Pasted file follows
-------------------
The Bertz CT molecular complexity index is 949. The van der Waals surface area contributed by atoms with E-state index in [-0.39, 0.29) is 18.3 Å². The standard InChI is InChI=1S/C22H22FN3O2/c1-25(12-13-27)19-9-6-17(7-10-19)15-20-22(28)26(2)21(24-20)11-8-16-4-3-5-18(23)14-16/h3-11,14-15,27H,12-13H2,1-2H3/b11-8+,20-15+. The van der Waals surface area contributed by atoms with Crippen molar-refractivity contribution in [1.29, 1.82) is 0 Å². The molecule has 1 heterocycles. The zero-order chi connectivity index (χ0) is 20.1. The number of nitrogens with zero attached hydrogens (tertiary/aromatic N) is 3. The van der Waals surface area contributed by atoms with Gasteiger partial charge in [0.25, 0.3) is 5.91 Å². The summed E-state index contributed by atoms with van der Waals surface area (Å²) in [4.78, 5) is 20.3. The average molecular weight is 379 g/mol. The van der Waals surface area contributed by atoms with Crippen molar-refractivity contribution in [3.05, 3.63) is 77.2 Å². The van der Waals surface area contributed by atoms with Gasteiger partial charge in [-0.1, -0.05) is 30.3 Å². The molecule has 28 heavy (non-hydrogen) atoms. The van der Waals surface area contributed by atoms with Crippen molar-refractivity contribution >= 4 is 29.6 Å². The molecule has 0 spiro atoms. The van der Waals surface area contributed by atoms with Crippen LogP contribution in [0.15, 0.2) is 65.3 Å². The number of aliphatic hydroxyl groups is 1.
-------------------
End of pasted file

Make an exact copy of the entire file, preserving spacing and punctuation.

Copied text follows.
The Bertz CT molecular complexity index is 949. The van der Waals surface area contributed by atoms with E-state index in [-0.39, 0.29) is 18.3 Å². The standard InChI is InChI=1S/C22H22FN3O2/c1-25(12-13-27)19-9-6-17(7-10-19)15-20-22(28)26(2)21(24-20)11-8-16-4-3-5-18(23)14-16/h3-11,14-15,27H,12-13H2,1-2H3/b11-8+,20-15+. The van der Waals surface area contributed by atoms with Crippen molar-refractivity contribution in [1.29, 1.82) is 0 Å². The molecule has 1 heterocycles. The zero-order chi connectivity index (χ0) is 20.1. The number of nitrogens with zero attached hydrogens (tertiary/aromatic N) is 3. The van der Waals surface area contributed by atoms with Gasteiger partial charge in [0.25, 0.3) is 5.91 Å². The summed E-state index contributed by atoms with van der Waals surface area (Å²) in [4.78, 5) is 20.3. The average molecular weight is 379 g/mol. The van der Waals surface area contributed by atoms with Crippen molar-refractivity contribution in [3.05, 3.63) is 77.2 Å². The van der Waals surface area contributed by atoms with Gasteiger partial charge in [-0.1, -0.05) is 30.3 Å². The molecule has 28 heavy (non-hydrogen) atoms. The van der Waals surface area contributed by atoms with Crippen molar-refractivity contribution >= 4 is 29.6 Å². The molecule has 0 spiro atoms. The van der Waals surface area contributed by atoms with Crippen LogP contribution in [0.15, 0.2) is 65.3 Å². The number of aliphatic hydroxyl groups is 1.